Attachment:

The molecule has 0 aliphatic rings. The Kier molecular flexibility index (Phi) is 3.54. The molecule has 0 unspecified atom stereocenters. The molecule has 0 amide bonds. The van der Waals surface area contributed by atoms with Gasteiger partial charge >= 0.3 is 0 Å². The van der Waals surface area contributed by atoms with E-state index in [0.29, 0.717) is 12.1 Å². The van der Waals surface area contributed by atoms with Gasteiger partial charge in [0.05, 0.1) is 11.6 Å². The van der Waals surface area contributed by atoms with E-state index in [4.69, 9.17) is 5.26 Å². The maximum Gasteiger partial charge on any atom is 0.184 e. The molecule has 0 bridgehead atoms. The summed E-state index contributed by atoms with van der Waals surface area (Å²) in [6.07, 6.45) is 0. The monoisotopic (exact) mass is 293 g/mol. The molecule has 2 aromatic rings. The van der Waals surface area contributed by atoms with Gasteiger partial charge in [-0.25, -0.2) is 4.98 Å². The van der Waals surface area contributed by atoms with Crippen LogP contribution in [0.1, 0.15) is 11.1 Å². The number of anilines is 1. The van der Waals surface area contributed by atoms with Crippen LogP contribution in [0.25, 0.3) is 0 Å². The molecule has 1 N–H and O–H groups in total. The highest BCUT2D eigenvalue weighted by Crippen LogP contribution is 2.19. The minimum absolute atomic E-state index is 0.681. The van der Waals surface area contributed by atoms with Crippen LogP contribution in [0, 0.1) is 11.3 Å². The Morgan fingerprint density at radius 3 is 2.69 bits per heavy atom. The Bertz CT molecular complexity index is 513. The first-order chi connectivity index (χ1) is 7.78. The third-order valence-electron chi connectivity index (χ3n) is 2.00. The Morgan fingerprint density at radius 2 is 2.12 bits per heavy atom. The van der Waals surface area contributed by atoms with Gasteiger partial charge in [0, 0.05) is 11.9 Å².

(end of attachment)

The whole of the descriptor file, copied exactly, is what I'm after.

The molecule has 0 aliphatic rings. The Kier molecular flexibility index (Phi) is 3.54. The molecule has 0 unspecified atom stereocenters. The molecule has 0 amide bonds. The van der Waals surface area contributed by atoms with Gasteiger partial charge >= 0.3 is 0 Å². The van der Waals surface area contributed by atoms with E-state index in [0.29, 0.717) is 12.1 Å². The van der Waals surface area contributed by atoms with Gasteiger partial charge in [0.05, 0.1) is 11.6 Å². The van der Waals surface area contributed by atoms with E-state index in [4.69, 9.17) is 5.26 Å². The maximum Gasteiger partial charge on any atom is 0.184 e. The molecule has 0 bridgehead atoms. The summed E-state index contributed by atoms with van der Waals surface area (Å²) in [6.07, 6.45) is 0. The monoisotopic (exact) mass is 293 g/mol. The molecule has 2 aromatic rings. The van der Waals surface area contributed by atoms with Gasteiger partial charge in [-0.25, -0.2) is 4.98 Å². The van der Waals surface area contributed by atoms with Crippen LogP contribution in [0.1, 0.15) is 11.1 Å². The number of anilines is 1. The van der Waals surface area contributed by atoms with Crippen LogP contribution in [0.25, 0.3) is 0 Å². The molecule has 1 N–H and O–H groups in total. The highest BCUT2D eigenvalue weighted by Crippen LogP contribution is 2.19. The minimum absolute atomic E-state index is 0.681. The van der Waals surface area contributed by atoms with Crippen LogP contribution in [0, 0.1) is 11.3 Å². The Morgan fingerprint density at radius 3 is 2.69 bits per heavy atom. The Bertz CT molecular complexity index is 513. The first-order chi connectivity index (χ1) is 7.78. The third-order valence-electron chi connectivity index (χ3n) is 2.00. The Morgan fingerprint density at radius 2 is 2.12 bits per heavy atom. The van der Waals surface area contributed by atoms with Gasteiger partial charge in [0, 0.05) is 11.9 Å².